orientation. (Id. at 88-90, 104, 245-46, 273-76).
On May 19 and May 22, 2009, Cobb was not scheduled to work, and she
admits that she did not work those days. On May 19th, she claims that she briefly
went to work to take a tuberculosis test, and on May 22nd, she returned to get the
test read. She also claimed that she pulled one patient’s paper file on May 22nd,
and briefly looked at the file. Cobb’s young sons accompanied her to the hospital
that day. Cobb now agrees that she was not entitled to payment for her trips to the
hospital on May 19th and 22nd. However, Cobb made a notation on the back of a
staffing sheet concerning these two visits to the hospital. The notations concerning
5/22/09 - chart, LaTaya Cobb 2º 0 badge 3-5
5/19/09 - chart LaTaya Cobb 0 badge 9-1040
(Def.’s Mot., Ex. G, ECF No. 42-7). In an affidavit, Oberhoff explained:
All employees are required to clock in when they arrive for work and
clock out when they depart. If employees do not clock in or out they
may be disciplined according to Hospital policy. However, the Hospital
will pay the employee for time worked if they do not clock in or out
upon request and after investigation. The nurses on the Pediatric floor
wrote notes to me on the back of the schedule (referred to as the
“staffing sheet”) to advise me of issues that affect their pay . . . . [I]f a
nurse could not clock in because they forgot to bring their badge to
work, they could advise me of the hours they worked on the staffing
sheet so I could make sure they were paid.
(Def.’s Mot., Ex. D at 2-3, ECF No. 42-4).
Upon receipt of the notations concerning Cobb on the back of the staffing
sheet, Oberhoff asked Cobb to meet with her and requested an explanation. (Id. at
3). Oberhoff claims that Cobb told her that she had come to work to complete
documentation on patient medical records, and she did not clock in because she had
forgotten her badge. (Id.) Oberhoff investigated whether Cobb had worked on those
two days. (Id.) She interviewed staff, and no one could confirm that Cobb was
present on those days. (Id.) She also consulted with the Information Systems
department, since medical charting is performed online, and learned that Cobb had
not accessed any patients’ medical records on May 19 or May 22. (Id.) Oberhoff
also met with the director of security, who reviewed surveillance tapes and
determined that Cobb did not enter or exit the pediatric department on May 19th.
(Id.) He also determined that Cobb entered the pediatric department while
accompanied by her children and then exited ten minutes later. (Id.) As a result of
these findings, Oberhoff recommended that Cobb be terminated for making a
fraudulent request for payment for time not worked. (Id.) Cobb appealed her
termination, but her appeal was denied. (Id.)
On June 24, 2009, Cobb filed a charge of discrimination with the EEOC
alleging race discrimination, retaliation, and harassment, and she received notice of
her right to file a lawsuit. She filed this lawsuit on August 24, 2010, alleging race
discrimination and retaliation pursuant to Title VII, 42 U.S.C. §§ 1981 and 1983.
(Compl. 3, ECF No. 1-2). She seeks reinstatement, back pay, compensatory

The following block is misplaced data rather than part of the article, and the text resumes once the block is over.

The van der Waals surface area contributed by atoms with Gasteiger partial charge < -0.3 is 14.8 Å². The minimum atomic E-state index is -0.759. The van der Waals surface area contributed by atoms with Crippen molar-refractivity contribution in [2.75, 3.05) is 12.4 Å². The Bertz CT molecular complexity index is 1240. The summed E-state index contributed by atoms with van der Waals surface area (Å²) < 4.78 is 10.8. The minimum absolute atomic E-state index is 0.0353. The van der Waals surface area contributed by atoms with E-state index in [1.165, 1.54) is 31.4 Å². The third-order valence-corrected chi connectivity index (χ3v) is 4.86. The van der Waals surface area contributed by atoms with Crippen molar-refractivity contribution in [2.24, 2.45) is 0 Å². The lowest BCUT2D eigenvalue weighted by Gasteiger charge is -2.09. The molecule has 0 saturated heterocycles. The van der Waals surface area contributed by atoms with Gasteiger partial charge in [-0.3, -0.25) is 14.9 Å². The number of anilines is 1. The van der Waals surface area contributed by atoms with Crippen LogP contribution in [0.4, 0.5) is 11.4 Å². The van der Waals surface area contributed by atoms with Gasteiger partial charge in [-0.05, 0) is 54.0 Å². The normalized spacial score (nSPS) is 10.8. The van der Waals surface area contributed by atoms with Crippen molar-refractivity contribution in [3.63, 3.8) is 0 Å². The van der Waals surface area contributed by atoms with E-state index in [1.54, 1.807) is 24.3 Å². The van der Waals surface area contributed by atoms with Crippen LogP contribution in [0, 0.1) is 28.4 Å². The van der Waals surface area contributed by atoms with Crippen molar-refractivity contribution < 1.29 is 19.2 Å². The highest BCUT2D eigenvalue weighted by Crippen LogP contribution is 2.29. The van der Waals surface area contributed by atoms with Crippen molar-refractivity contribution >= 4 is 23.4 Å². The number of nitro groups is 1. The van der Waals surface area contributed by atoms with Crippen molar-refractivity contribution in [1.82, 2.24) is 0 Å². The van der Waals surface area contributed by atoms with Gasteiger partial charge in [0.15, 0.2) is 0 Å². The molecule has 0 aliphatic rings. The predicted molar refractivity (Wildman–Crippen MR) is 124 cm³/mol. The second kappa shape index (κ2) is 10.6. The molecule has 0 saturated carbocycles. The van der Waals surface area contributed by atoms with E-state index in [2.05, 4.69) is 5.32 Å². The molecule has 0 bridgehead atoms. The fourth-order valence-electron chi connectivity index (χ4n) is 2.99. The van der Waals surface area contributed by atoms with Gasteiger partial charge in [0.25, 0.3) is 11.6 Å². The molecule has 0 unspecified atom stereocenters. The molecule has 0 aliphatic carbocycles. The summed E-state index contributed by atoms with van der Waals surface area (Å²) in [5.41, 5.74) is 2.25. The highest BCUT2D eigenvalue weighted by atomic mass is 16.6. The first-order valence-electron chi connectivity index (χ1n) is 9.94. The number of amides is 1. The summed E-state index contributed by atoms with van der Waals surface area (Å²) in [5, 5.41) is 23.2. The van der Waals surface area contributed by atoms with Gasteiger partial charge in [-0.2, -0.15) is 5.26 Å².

damages, punitive damages, attorney’s fees, costs, and expenses. (Id. at 4). In her
brief in opposition to Singing River’s Motion for Summary Judgment, she concedes
that Singing River is entitled to summary judgment concerning her race
discrimination claim filed pursuant to Title VII, 42 U.S.C. §1981, and 42 U.S.C.
§1983, but she claims that Singing River is not entitled to summary judgment
concerning Singing River’s retaliation claim. Singing River also seeks summary
judgment as to any disparate impact or intentional infliction of emotional distress
claim that Cobb may have. However, Cobb did not assert such claims in either her
Complaint, Response, or brief. Therefore, it is not necessary for the Court to
consider Singing River’s arguments concerning disparate impact and intentional
infliction of emotional distress.
In order to establish a prima facie case of retaliation, a plaintiff must show
that: (1) she participated in an activity protected by Title VII; (2) the employer took
an adverse employment action against her; and (3) a causal connection exists
between the protected activity and the materially adverse action. Aryain v. WalMart Stores Tex. LP, 534 F.3d 473, 484 (5th Cir. 2008). “If the plaintiff makes a
prima facie showing, the burden then shifts to the employer to articulate a
legitimate . . . non-retaliatory reason for its employment action.” Aryain, 534 F.3d
at 484 (quoting McCoy v. City of Shreveport, 492 F.3d 551, 557 (5th Cir. 2007)).
“The employer’s burden is only one of production, not persuasion, and involves no
credibility assessment.” McCoy, 492 F.3d at 557. If the employer satisfies this
burden, the plaintiff then bears the ultimate burden of proving that the employer’s
proffered reason is not true but instead is a pretext for the actual retaliatory reason.
Id. “The proper standard or proof . . . [for] a Title VII retaliation claim is that the
adverse employment action . . . would not have occurred ‘but for’ [the] protected
conduct.” Strong v. Univ. Healthcare Sys., L.L.C., 482 F.3d 802, 806 (5th Cir. 2007)